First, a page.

1. A Tribute to the Fallen Baobab: Prof Martin Rupiya

Image Courtasy of:  Yannik Mika on Unsplash


On Friday 11 February 2022, we as a community of thought leaders dedicated to as peaceful and prosperous Africa lost a giant in Professor Martin Revayi Rupiya. Prof Rupiya passed away working as the Executive Director at the Dag Hammarskjöld Institute for Peace and Conflict Studies in Kitwe, Zambia.

An academic, retired Lt Col in the Zimbabwean National Army, a historian, and a peace champion, Prof Rupiya held a PhD in History and Military Studies from the University of Zimbabwe, including a Masters in War & Strategic Studies from Kings College in London.

His academic career spanned many institutions, including the Institute for African Renaissance Studies (IARS) at the University of South Africa; Institute for Peace & Security Studies at the University of Addis Ababa; Centre for Security Sector Management at Cranfield University; Institute for Security Studies (ISS); Department of International Relations at the University of the Witwatersrand; Accord in Durban; Centre for Defence Studies & Senior Lecturer in the Department of History at the University of Zimbabwe. At the Dag Hammarskjöld Institute for Peace and Conflict Studies, he was involved in work that included understanding the circumstances around the 1961 death of the UN Secretary General, Dag Hammarskjöld in plane crash in Ndola, Zambia, during a mission to resolve conflict in the Congo.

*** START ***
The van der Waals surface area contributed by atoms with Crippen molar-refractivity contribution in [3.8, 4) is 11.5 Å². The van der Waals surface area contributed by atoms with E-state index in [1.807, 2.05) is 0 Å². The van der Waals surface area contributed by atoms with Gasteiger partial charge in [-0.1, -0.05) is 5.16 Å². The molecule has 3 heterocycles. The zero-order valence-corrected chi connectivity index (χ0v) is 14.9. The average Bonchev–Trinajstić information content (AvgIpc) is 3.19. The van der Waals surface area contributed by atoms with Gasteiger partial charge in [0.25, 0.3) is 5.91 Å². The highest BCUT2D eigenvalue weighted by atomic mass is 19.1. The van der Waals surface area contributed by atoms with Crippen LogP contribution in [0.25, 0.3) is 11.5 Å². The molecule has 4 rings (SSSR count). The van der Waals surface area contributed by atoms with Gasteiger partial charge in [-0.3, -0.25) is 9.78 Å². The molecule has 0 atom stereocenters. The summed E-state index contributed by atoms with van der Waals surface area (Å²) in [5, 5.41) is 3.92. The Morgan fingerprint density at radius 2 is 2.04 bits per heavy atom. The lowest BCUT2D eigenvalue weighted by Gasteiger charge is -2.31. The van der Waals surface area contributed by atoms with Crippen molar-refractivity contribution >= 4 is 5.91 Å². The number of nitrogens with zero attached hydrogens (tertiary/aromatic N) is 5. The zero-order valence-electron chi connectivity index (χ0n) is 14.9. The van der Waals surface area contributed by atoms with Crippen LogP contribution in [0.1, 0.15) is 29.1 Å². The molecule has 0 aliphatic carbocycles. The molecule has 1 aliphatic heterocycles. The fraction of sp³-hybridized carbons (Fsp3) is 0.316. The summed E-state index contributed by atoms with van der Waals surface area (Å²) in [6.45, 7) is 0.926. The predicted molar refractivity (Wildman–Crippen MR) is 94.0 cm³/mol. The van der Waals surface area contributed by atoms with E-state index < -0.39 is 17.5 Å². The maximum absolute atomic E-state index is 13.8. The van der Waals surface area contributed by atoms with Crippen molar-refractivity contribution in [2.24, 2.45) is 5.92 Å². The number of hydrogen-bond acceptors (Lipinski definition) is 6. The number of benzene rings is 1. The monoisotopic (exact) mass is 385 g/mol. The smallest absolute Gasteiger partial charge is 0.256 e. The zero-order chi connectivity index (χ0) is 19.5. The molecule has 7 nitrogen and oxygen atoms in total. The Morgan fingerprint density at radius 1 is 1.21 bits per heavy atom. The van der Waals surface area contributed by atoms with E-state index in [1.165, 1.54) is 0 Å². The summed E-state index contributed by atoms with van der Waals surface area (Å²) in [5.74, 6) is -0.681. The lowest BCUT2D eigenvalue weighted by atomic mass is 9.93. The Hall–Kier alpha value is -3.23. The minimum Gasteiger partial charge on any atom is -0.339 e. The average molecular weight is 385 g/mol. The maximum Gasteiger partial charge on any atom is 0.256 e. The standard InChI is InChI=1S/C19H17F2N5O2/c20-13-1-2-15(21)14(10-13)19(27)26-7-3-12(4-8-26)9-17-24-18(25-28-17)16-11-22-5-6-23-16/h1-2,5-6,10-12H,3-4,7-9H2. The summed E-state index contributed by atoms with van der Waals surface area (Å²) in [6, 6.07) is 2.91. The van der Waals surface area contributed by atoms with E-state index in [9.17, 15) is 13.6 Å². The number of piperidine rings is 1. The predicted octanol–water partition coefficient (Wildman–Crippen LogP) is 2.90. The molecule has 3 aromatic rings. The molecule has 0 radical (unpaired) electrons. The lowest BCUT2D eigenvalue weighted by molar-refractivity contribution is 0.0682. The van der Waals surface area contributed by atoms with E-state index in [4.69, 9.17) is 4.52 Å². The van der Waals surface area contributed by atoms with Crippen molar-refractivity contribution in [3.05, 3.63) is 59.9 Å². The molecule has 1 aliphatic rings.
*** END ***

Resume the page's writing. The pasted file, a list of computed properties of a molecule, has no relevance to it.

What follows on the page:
In his over three decades year career as a pan-African champion for peace, Martin (as we all called him) was a quiet, humble, affable and productive force that made an indelible mark on all his colleagues and associates.  An intellectual, a mentor of many, and a prolific writer, Prof Rupiya was incredibly unassuming and was always looking for ways to capacitate new researchers, particularly African academics.

Many careers, including Dr Ayodele’s, were shaped by Prof Rupiya’s gentle encouragement and personal example.  As a Master’s Student, Dr Ayodele interned at ISS under Prof Rupiya.  This experience shaped her style of working and her appreciation of how history shapes the present. He shared generously out of this well of knowledge of the continent, extensive network, abounding energy with the likes of Siphamandla Zondi for over 15 years, truly enriching his pan-African outlook. His love for his family has made the most indelible mark more than his work ethic.  Every conversation with Prof Rupiya always included discussions about his children and his plans to spend more time with his family.

His presence will be sorely missed, but his mark will be forever felt, and will never be forgotten. A baobab tree has fallen, only now can we measure its true size, weight and value. Fare well our dear brother.

By Prof Siphmandla Zondi and Dr Odilile Ayodele, Institute for Pan-African Thought & Conversation